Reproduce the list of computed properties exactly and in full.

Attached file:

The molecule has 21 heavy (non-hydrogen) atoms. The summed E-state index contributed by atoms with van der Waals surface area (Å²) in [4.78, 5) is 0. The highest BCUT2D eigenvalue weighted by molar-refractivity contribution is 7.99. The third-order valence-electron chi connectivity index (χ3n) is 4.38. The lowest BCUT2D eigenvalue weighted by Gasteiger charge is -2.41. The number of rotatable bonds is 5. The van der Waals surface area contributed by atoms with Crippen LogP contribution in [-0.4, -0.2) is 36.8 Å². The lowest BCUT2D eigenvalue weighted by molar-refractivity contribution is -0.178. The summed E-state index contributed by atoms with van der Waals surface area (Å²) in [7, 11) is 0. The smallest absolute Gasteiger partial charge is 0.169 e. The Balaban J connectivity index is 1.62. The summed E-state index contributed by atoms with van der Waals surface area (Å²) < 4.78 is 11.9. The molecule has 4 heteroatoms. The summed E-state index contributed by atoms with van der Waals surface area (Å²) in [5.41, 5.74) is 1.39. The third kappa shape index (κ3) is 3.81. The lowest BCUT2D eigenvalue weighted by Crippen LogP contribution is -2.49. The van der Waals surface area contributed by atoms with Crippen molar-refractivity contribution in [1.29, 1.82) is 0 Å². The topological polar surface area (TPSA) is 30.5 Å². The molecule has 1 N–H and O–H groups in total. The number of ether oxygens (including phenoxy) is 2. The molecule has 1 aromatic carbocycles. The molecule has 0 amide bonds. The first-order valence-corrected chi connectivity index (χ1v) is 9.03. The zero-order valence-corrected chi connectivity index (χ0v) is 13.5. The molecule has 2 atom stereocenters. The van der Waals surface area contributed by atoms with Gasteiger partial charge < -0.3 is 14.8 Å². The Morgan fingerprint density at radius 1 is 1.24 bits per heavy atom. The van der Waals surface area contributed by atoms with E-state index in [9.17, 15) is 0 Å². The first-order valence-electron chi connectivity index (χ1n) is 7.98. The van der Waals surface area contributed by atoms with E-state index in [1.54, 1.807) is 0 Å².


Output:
The molecule has 21 heavy (non-hydrogen) atoms. The summed E-state index contributed by atoms with van der Waals surface area (Å²) in [4.78, 5) is 0. The highest BCUT2D eigenvalue weighted by molar-refractivity contribution is 7.99. The third-order valence-electron chi connectivity index (χ3n) is 4.38. The lowest BCUT2D eigenvalue weighted by Gasteiger charge is -2.41. The number of rotatable bonds is 5. The van der Waals surface area contributed by atoms with Crippen LogP contribution in [-0.4, -0.2) is 36.8 Å². The lowest BCUT2D eigenvalue weighted by molar-refractivity contribution is -0.178. The summed E-state index contributed by atoms with van der Waals surface area (Å²) in [7, 11) is 0. The smallest absolute Gasteiger partial charge is 0.169 e. The Balaban J connectivity index is 1.62. The summed E-state index contributed by atoms with van der Waals surface area (Å²) < 4.78 is 11.9. The molecule has 4 heteroatoms. The summed E-state index contributed by atoms with van der Waals surface area (Å²) in [5.41, 5.74) is 1.39. The third kappa shape index (κ3) is 3.81. The lowest BCUT2D eigenvalue weighted by Crippen LogP contribution is -2.49. The van der Waals surface area contributed by atoms with Crippen molar-refractivity contribution in [1.29, 1.82) is 0 Å². The topological polar surface area (TPSA) is 30.5 Å². The molecule has 1 N–H and O–H groups in total. The number of ether oxygens (including phenoxy) is 2. The molecule has 1 aromatic carbocycles. The molecule has 0 amide bonds. The first-order valence-corrected chi connectivity index (χ1v) is 9.03. The zero-order valence-corrected chi connectivity index (χ0v) is 13.5. The molecule has 2 atom stereocenters. The van der Waals surface area contributed by atoms with Gasteiger partial charge < -0.3 is 14.8 Å². The Morgan fingerprint density at radius 1 is 1.24 bits per heavy atom. The van der Waals surface area contributed by atoms with E-state index in [9.17, 15) is 0 Å². The first-order valence-electron chi connectivity index (χ1n) is 7.98. The van der Waals surface area contributed by atoms with E-state index in [1.54, 1.807) is 0 Å².